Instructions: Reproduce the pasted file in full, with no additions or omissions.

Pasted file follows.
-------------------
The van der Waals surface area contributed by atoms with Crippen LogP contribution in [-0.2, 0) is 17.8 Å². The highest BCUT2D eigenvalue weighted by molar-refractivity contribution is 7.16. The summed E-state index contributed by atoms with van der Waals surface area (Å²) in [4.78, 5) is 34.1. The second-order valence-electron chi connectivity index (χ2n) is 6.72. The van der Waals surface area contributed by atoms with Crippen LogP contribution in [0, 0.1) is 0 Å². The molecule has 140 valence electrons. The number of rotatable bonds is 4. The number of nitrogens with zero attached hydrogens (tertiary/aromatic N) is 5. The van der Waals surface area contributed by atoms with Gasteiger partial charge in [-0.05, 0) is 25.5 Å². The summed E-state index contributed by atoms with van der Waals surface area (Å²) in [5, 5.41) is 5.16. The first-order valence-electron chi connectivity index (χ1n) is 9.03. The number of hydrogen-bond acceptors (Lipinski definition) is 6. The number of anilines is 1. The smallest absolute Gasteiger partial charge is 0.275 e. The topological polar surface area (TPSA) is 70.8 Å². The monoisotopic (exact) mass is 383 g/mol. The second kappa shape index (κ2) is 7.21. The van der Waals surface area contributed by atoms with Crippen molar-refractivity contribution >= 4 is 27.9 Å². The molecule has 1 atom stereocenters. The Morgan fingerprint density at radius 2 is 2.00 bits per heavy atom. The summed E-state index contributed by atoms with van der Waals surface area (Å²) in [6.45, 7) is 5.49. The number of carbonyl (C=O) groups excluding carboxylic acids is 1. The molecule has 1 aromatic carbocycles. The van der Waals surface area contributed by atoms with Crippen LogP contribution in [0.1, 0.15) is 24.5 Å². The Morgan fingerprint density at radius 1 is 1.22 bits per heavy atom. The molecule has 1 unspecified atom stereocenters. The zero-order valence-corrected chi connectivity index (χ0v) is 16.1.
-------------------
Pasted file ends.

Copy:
The van der Waals surface area contributed by atoms with Crippen LogP contribution in [-0.2, 0) is 17.8 Å². The highest BCUT2D eigenvalue weighted by molar-refractivity contribution is 7.16. The summed E-state index contributed by atoms with van der Waals surface area (Å²) in [4.78, 5) is 34.1. The second-order valence-electron chi connectivity index (χ2n) is 6.72. The van der Waals surface area contributed by atoms with Crippen LogP contribution in [0, 0.1) is 0 Å². The molecule has 140 valence electrons. The number of rotatable bonds is 4. The number of nitrogens with zero attached hydrogens (tertiary/aromatic N) is 5. The van der Waals surface area contributed by atoms with Gasteiger partial charge in [-0.05, 0) is 25.5 Å². The summed E-state index contributed by atoms with van der Waals surface area (Å²) in [5, 5.41) is 5.16. The first-order valence-electron chi connectivity index (χ1n) is 9.03. The number of hydrogen-bond acceptors (Lipinski definition) is 6. The number of anilines is 1. The smallest absolute Gasteiger partial charge is 0.275 e. The topological polar surface area (TPSA) is 70.8 Å². The monoisotopic (exact) mass is 383 g/mol. The second kappa shape index (κ2) is 7.21. The van der Waals surface area contributed by atoms with Crippen molar-refractivity contribution >= 4 is 27.9 Å². The molecule has 1 atom stereocenters. The Morgan fingerprint density at radius 2 is 2.00 bits per heavy atom. The summed E-state index contributed by atoms with van der Waals surface area (Å²) in [6.45, 7) is 5.49. The number of carbonyl (C=O) groups excluding carboxylic acids is 1. The molecule has 1 aromatic carbocycles. The van der Waals surface area contributed by atoms with Crippen LogP contribution in [0.1, 0.15) is 24.5 Å². The Morgan fingerprint density at radius 1 is 1.22 bits per heavy atom. The molecule has 1 unspecified atom stereocenters. The zero-order valence-corrected chi connectivity index (χ0v) is 16.1.